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Sask. hospital expansion raises questions about the rising cost of raising a building

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With Friday’s announcement that PCL Construction won a nearly $1 billion contract to build an expansion of the Victoria Hospital in Prince Albert, many Saskatchewan residents balked at the price tag.

Less than a year ago — July 2023 — the province committed $300 million for it. How did the bid end up coming in at $898 million — nearly triple the price?

A spokesperson for SaskBuilds, the Crown corporation responsible for procuring the contract, defended the price tag.

While the Jim Pattison Children’s Hospital was completed in 2019 with a final price tag of $286 million, SaskBuilds cited Statistics Canada data showing the cost of non-residential construction in Saskatchewan has risen over 41 per cent since 2017.

Since 2020, the cost of concrete has increased over 30 per cent, and the cost of steel has increased over 80 per cent, SaskBuilds says.

On a cost per square foot basis, they say the Victoria Hospital expansion comes in significantly cheaper than similar builds in other provinces.

“By way of comparison, similar projects in British Columbia, Manitoba and Ontario have come in at costs ranging from $2,700 to $3,800. The Prince Albert Victoria Hospital Project cost per square foot is an estimated $2,044,” SaskBuilds said in a statement to CTV News.

SaskBuilds says the government hired an independent cost consultant to assess PCL’s bid and they “found that the cost is reasonable and appropriate.”

The Saskatchewan Construction Association (SCA) says the location of a project can impact how much a contractor will pay for labour.

Labour is always hard to come by in the construction industry, according to SCA co-CEO Shannon Friesen.

“The competition for labour is extremely intense, so if you’re outside of Regina or Saskatoon, the costs for labour are really, really expensive, double the cost of what it would normally cost to recruit,” she said.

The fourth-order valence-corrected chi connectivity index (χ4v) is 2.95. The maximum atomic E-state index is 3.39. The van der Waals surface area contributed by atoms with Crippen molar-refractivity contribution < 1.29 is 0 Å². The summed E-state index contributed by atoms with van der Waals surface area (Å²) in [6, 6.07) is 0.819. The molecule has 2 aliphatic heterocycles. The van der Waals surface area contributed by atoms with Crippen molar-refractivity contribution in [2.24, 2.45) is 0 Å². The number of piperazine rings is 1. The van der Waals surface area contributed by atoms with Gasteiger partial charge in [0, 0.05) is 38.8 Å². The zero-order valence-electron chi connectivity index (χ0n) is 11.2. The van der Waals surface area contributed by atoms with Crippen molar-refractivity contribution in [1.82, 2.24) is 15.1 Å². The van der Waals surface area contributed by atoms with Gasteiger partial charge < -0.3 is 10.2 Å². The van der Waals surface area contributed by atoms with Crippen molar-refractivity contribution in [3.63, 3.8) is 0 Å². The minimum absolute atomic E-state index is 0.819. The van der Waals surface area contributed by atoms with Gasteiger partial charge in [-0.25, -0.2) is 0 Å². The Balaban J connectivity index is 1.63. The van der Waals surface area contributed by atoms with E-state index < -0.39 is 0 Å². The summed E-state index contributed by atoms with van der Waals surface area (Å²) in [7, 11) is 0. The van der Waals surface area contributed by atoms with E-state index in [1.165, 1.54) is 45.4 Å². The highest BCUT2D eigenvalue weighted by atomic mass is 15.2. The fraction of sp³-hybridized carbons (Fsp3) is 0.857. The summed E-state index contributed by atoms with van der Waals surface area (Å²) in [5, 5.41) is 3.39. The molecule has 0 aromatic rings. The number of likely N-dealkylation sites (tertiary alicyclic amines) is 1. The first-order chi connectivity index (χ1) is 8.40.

Contractors assume considerable risk with a complex long term project like a hospital build, said Friesen, and the greater the risk, the more a contractor will charge to buffer against uncertainty.

University of Toronto construction management expert Tamer El-Diraby questions whether such a steep increase in the price of a hospital could be attributed to market factors alone.

“If it is true in July it was $300 million and now it's almost $900 [million], there is something major that's taking place and it's not the market,” he said.

While there is always a shortage of labour in the construction industry, El-Diraby says these days people are more willing to move to work on major multi-year project.

“My suspicion is the project has increased in scope.”

A change in scope would occur if there were features added later in the process that added to the complexity of the project, says El-Diraby.

However, in an email to CTV News on Thursday, SaskBuilds maintained there have been “no changes in key outcomes since conception of the project.”

According to the Government of Saskatchewan, the agreement with PCL Construction includes the design and construction of a new acute care tower connected to the existing facility.

The tower will feature a heliport on the roof, an expanded emergency department, larger operating rooms, pediatrics, maternity, NICU, new medical imaging, and a First Nations and Métis cultural space to be developed in consultation with the Prince Albert Grand Council.

The agreement also includes an option to retain PCL for phased future renovations to the existing hospital, not included in the $898 million budget.

Construction is set to begin in the spring, with an anticipated completion in 2028.

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